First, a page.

Gyanendra Pandey’s book Remembering Partition explores the implications of state-fostered religious cleavages (and the violence stemming from them) during India’s Partition.
In Chapter One, Pandey begins by introducing Partition as “violence, a cataclysm, a world (or worlds) torn apart” that led to a “radical reconstruction of community and history” (7). In describing Partition as a “radical reconstruction,” Pandey accurately captures the scope of the transformation entailed by Partition. Moreover, by using the term “violence,” Pandey emphasizes that Partition was not a peaceful reconstruction of Indian society. (Interestingly, Pandey remarks on Page 13 that the terms used to describe Partition that were encoded into various South Asian languages tended to reflect the violence of the event). Instead, Pandey suggests that we should think of Partition as a type of Indian “civil war,” as it contained a “combination of organized forces on both sides” and a “concerted attempt to wipe out entire populations as enemies” (15).
Moreover, the violence present in “incredible acts of rape, torture, and humiliation” inherent in Partition extends far beyond the policy’s stated purpose of being a “constitutional” and “agreed upon” division of Indian territory (15).
Although Indians of different backgrounds had managed to coexist relatively peacefully before Partition, the lingering effects of British colonialism led to violence and the formation of strong ethnoreligious nationalisms. Although India was now liberated from English rule, divisions between Hindus and Muslims (which had been present under the British Raj) had now grown in significance. “Every liberation in history” Pandey explains, “has come at the establishment of new hierarchies and new kinds of bondage” (19). Though India was now liberated from English rule, a “hierarchy” based on religious (as well as the “bondage” associated with it) became prominent, as Hindus and Muslims maintained differing visions for their newly-founded country.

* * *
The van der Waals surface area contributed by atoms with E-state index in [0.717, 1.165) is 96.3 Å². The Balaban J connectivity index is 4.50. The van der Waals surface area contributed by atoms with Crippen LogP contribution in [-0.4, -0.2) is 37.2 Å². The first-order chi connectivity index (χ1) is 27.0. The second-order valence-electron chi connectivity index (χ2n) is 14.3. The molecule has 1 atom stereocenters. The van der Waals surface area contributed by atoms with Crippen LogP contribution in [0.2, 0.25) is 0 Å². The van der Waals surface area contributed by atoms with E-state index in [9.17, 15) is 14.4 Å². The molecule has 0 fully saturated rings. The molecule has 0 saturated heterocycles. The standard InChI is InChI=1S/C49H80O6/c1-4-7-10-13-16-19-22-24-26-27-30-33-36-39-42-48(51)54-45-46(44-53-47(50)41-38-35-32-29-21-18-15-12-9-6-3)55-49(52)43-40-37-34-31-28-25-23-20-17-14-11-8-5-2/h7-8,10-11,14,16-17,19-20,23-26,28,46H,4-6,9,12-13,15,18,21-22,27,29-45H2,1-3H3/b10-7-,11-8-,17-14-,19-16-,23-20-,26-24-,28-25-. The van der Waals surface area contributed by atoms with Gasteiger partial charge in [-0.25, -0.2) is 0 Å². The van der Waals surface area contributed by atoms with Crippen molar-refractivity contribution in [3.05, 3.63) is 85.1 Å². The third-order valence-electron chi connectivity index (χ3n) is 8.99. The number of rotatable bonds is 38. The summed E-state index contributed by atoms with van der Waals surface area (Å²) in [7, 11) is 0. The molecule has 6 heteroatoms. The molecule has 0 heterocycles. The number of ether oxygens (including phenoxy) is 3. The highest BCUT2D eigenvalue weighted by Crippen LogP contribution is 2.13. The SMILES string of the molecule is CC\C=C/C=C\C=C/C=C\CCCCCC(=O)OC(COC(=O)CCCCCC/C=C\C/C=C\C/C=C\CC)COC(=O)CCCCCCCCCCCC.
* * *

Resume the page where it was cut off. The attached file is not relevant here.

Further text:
In Chapter Two, Pandey argues that India’s Partition was comprised of three smaller components (or “partitions”). Pandey’s “first partition” concerns the establishment of Pakistan. Because India’s Muslims felt increasingly alienated by their country’s Hindu-dominated mainstream politics, they sought to create an independent state uniquely dedicated to fulfilling their needs (Pakistan). Under the leadership of Jinnah’s Muslim League, they articulated this desire under the (paradoxical) slogan “Divide to unite’” (28). In using this slogan, the Muslim League suggested that the capacity for religious self-determination (the focus of Pandey’s “second partition”) could only be obtained through territorial autonomy from India: differences between Hindus and Muslims were irreconcilable through other means. Lastly, through the lens of a “third partition,” Pandey highlights the interreligious violence in the Punjab occurring between Hindus, Muslims, and Sikhs. The possibility of peaceful religious coexistence under a unified Indian state had faded away as the gains of any one group were to the detriment of others. As mass migrations of Hindus and Muslims began (and created enormous tensions), “terror and violence” in the form of riots broke out during Partition, killing many.
By separating Indians based on ethnoreligious grounds, Partition sought to establish stability through division. Yet, Partition only served to strengthen ideological tensions as well as foster interreligious violence (instead of trying to create peaceful coexistence under a unified Indian state).